As Karl Grossman says, nuclear power is the ultimate intergenerational injustice, in that we are putting a 300,000-year curse on the planet, much longer than the damage being done by burning fossil fuels.
The culmination of the American Dream was the development of the atomic bomb. Every possible resource in USA and Canada was devoted to this exercise in madness. Meanwhile, while the veneer of normal life was supposed to be maintained, this dark work was being accomplished hidden from the public by outright lies, which continue to this day, as revealed in this newspaper article following the Trinity bomb test::
Blast occurs at Alamogordo Army Air Base
ALAMOGORDO, N.M., July 16. N --- William O. Eareckson, commanding officer of the Alamogordo army air base made the following statement today: "Several inquiries have been received concerning a heavy explosion which occurred on the Alamogordo Air Base this morning.
"A remotely located ammunition magazine containing a considerable amount of high explosive and pyrotechnics exploded.
"There was no loss of life or injury to anyone, and property damage outside of the explosives magazine itself was negligible.
"Weather conditions affecting the content of gas shells exploded by the balst [sic] may make it desirable for the army to evacuate temporarily a few civilians from their homes."
The secondary topic of today’s post is tritium, a radioactive isotope of hydrogen. Hydrogen has seven isotopes. The first is normal hydrogen which has one proton and one electron, the simplest element of all. It is written in the AZE format as 11H. In a print edition, the ones would be above each other, but in simple text they have to be superscript/subscript Element letter. The upper one means atomic mass number (number of protons plus neutrons); the lower one means atomic number (number of protons). The atomic number is the number in your periodic table. The difference between these two numbers gives the number of neutrons. One minus one = zero, so normal hydrogen has no neutrons.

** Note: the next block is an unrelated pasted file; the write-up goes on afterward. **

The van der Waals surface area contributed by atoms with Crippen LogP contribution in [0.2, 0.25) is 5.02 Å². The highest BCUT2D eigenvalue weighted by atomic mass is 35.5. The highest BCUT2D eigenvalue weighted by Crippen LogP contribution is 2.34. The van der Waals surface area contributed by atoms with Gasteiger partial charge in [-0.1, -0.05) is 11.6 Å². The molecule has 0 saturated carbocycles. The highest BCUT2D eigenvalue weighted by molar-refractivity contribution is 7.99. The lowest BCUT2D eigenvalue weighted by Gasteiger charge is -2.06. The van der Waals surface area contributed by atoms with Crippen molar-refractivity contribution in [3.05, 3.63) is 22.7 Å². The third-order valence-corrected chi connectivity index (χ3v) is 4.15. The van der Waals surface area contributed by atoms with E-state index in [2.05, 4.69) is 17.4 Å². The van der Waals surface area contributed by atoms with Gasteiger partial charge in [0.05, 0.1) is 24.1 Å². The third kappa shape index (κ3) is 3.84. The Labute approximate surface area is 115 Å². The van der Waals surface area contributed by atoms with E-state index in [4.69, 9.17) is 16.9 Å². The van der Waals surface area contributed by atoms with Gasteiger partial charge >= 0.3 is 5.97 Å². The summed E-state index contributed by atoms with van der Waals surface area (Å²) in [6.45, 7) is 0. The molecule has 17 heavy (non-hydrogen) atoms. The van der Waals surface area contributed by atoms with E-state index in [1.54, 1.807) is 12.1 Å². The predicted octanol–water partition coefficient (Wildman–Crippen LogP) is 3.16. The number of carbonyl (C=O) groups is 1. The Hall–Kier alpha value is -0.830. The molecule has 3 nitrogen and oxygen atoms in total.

Now before your eyes haze over, here is a point to consider- I write these posts to make certain points, but also as brain exercises to help you stretch your brain a bit into areas that you don’t usually think in. Normally, you would think that a nuclear physicist would know this stuff already, and other people just wouldn’t want to know. But lean in here, it won’t take too much of your time, and you can exercise that grey matter a bit (and make good use of over 903 minutes writing/editing this).
As mentioned, all elements have some radioactive isotopes which emit ionizing radiation. What does “ionizing” mean? It means creating ions, and ions are the positively or negatively charged parts of molecules. For instance, water which is H2O, or more properly HOH (hydrogen hydroxide) ionizes into the H+ and OH- ions. In a simple molecule such as water, ionizing is not a big deal, but that happening in your DNA is not good.
Normal hydrogen, 1H, with no neutrons and 2H, called Deuterium (one proton and one neutron) are the two stable isotopes of hydrogen. Then next is 3H, called Tritium, which has two neutrons. The upper 3, as mentioned is the atomic mass number, one AMU (atomic mass unit) for each of protons (1) and neutrons (2) = total of 3. Yes, that’s confusing, Deuterium has a 2 but just one neutron and Tritium has a 3 but just two neutrons; that happens since that is the total number of AMUs.
In a typical government “Nothing to see here” release titled “Tritium in drinking water” by Canadian Nuclear Safety Commission (CNSC), of course they pooh-pooh the dangers:
Tritium levels measured in the drinking water of communities near nuclear facilities do not pose a health risk.
Tritium is a radioactive form of hydrogen. It emits very low-energy beta radiation, which is blocked by common materials such as sheets of plastic, glass or metal, and cannot penetrate the top layer of human skin.
Now I’ll tell you why this is bunk.
First, some backgrounders. The term “radioactive isotopes” is somewhat misleading. The only radiation from atoms of elements that is along the electromagnetic radio spectrum is gamma rays and high-energy photons. The other forms of emissions from atom’s decay are alpha particles, beta particles and neutrons themselves. These are ionizing emissions but not on the electromagnetic frequency spectrum. All these particles are real, physical particles with mass. The difference between “mass” and “weight” is that weight is relative to Earth’s gravity only, while the mass of an object is the same anywhere. Pounds and ounces are units of weight; grams and kilograms are units of mass. It is improper to say “this weighs 3 kilograms”; rather, you say “this object has a mass of 3 kilograms.” Yet, in periodic tables, it remains customary to refer to “atomic weight”” rather than the more proper “relative atomic mass,” which is usually a non-integer because it is an average mass of the occurring isotopes. (That is an excellent periodic table link!)